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php – Can't find ordinal 372 in WAMP/Apache's openssl.exe

Posted by: admin July 12, 2020 Leave a comment


The PHP framework I use needs OpenSSL for various features, but when executing anything related to OpenSSL, I get the following error: “Can’t find ordinal 372 in DLL-file C:\wamp64\bin\apache\apache2.4.17\bin\openssl.exe”.

I don’t know how to correct this at all, I looked everywhere already. I’d appreciate the help, as I don’t know how to fix this.

How to&Answers:

To fix the issue, two things are needed:

1) Make sure that you don’t have symbolic links for libeay32.dll and ssleay32.dll in your Apache bin directory
(For example, mine is: C:\wamp64\bin\apache\apache2.4.23\bin)

If you do have symbolic links (i.e. the file size are 0 bytes), you need to download the dlls from Apache Lounge.
For example, I grabbed the two .dll files from the 64-bit version of Apache 2.4.23 hosted at https://www.apachelounge.com/download/

2) Once you have the actual .dll files restored, you need to make sure that WampServer isn’t overwriting them. WampServer 3 has a configuration script that runs every time it starts. In that script it will overwrite those .dlls with symbolic links. You must DISABLE that functionality. To do so, comment out the references to those two files in: C:\wamp64\scripts\config.inc.php (mine were located at lines 133 and 139).

That should allow you to enable the mod_ssl module in Apache. You’ll also need to uncomment the “Include conf/extra/httpd-ssl.conf” after you get Apache booting properly with mod_ssl enabled. (However, you’ll likely need to delete most of whats in there and start over since it includes lots of hardcoded paths and bugs)


… “Can’t find ordinal 372 in DLL-file C:\wamp64\bin\apache\apache2.4.17\bin\openssl.exe”

I’m speculating its PEM_SealInit or SSL_CONF_cmd_argv from OpenSSL 1.0.2; or ASN1_i2d_fp or SSL_SESSION_set1_id_context from OpenSSL 1.1.0.

# OpenSSL 1.1.0
$ find $PWD -type f -iname '*.num' -exec grep " 372" {} \;
ASN1_i2d_fp                             372   1_1_0   EXIST::FUNCTION:STDIO
SSL_SESSION_set1_id_context             372   1_1_0   EXIST::FUNCTION:

# OpenSSL 1.0.2
$ find $PWD -type f -iname '*.num' -exec grep " 372" {} \;
PEM_SealInit                            372   EXIST::FUNCTION:RSA
SSL_CONF_cmd_argv                       372   EXIST::FUNCTION:

You will need to verify it by using dumpbin or Dependency Walker. Also see How can I find the exported function name from ordinal (export by ordinal)? on Stack Overflow.

The ordinals are created using <openssl src>\util\mkdef.pl. You can see the source code from OpenSSL’s GitHub presence. Here is 1.0.2 and here is 1.1.0.

Here are the head comments for the file:

#!/usr/local/bin/perl -w
# generate a .def file
# It does this by parsing the header files and looking for the
# prototyped functions: it then prunes the output.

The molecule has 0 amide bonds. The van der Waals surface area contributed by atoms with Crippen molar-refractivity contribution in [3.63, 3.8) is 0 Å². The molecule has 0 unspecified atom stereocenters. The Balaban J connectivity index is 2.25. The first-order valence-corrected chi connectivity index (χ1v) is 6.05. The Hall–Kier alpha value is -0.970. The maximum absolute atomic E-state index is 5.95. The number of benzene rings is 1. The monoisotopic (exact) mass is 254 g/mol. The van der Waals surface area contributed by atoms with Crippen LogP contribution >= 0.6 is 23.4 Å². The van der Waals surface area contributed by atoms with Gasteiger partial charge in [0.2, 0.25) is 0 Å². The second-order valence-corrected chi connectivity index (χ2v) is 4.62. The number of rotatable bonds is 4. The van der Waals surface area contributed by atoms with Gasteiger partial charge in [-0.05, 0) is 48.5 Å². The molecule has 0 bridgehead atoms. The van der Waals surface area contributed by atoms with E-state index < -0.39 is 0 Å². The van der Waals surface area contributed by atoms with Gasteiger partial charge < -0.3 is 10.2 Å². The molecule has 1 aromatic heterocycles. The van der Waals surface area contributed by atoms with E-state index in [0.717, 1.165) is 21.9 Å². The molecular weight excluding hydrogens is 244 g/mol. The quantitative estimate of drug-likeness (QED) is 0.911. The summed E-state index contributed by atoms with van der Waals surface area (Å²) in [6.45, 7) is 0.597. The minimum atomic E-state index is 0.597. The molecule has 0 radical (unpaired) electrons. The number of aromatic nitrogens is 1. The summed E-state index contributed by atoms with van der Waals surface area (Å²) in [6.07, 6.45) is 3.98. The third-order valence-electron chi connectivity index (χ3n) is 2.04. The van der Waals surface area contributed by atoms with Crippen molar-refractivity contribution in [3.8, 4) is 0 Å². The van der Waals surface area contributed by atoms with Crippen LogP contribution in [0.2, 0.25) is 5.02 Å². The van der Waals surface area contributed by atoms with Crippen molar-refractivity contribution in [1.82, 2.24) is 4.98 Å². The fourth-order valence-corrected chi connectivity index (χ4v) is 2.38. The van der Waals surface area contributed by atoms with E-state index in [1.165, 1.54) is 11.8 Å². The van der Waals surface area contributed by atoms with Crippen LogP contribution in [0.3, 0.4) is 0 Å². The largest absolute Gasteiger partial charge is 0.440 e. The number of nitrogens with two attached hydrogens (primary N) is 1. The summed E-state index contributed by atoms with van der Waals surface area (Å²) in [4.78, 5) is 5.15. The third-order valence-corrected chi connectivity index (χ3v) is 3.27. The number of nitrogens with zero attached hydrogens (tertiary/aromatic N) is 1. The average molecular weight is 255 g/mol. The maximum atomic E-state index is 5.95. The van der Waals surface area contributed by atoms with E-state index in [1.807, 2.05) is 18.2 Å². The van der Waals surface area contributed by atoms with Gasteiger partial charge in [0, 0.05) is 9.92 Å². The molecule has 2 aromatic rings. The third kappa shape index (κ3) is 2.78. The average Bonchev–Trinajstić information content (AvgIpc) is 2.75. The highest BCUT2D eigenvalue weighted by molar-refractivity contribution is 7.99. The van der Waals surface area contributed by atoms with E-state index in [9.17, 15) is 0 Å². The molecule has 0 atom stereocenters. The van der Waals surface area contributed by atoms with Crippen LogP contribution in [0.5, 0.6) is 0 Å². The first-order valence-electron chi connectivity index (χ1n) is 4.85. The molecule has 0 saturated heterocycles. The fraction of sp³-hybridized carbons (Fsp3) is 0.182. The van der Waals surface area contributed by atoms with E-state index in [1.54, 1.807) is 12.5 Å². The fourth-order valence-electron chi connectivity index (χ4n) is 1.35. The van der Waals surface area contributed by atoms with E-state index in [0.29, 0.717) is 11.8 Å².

# Intermediary files are created, call libcrypto.num and libssl.num,
# The format of these files is:
#   routine-name    nnnn    vers    info
# The "nnnn" and "vers" fields are the numeric id and version for the symbol
# respectively. The "info" part is actually a colon-separated string of fields
# with the following meaning:
#   existence:platform:kind:algorithms
# - "existence" can be "EXIST" or "NOEXIST" depending on if the symbol is
#   found somewhere in the source, 
# - "platforms" is empty if it exists on all platforms, otherwise it contains
#   comma-separated list of the platform, just as they are if the symbol exists
#   for those platforms, or prepended with a "!" if not.  This helps resolve
#   symbol name variants for platforms where the names are too long for the
#   compiler or linker, or if the systems is case insensitive and there is a
#   clash, or the symbol is implemented differently (see
#   EXPORT_VAR_AS_FUNCTION).  This script assumes renaming of symbols is found
#   in the file crypto/symhacks.h.
#   The semantics for the platforms is that every item is checked against the
#   environment.  For the negative items ("!FOO"), if any of them is false
#   (i.e. "FOO" is true) in the environment, the corresponding symbol can't be
#   used.  For the positive itms, if all of them are false in the environment,
#   the corresponding symbol can't be used.  Any combination of positive and
#   negative items are possible, and of course leave room for some redundancy.
# - "kind" is "FUNCTION" or "VARIABLE".  The meaning of that is obvious.
# - "algorithms" is a comma-separated list of algorithm names.  This helps
#   exclude symbols that are part of an algorithm that some user wants to
#   exclude.


I just encountered the same problem, on Windows and using xampp instead of Wamp.

Doing what’s described in the commentaries of this page solved it : PHP cURL Installation.

I copied the 3 .dll files from the PHP installation directory to the apache/bin directory and rebooted xampp.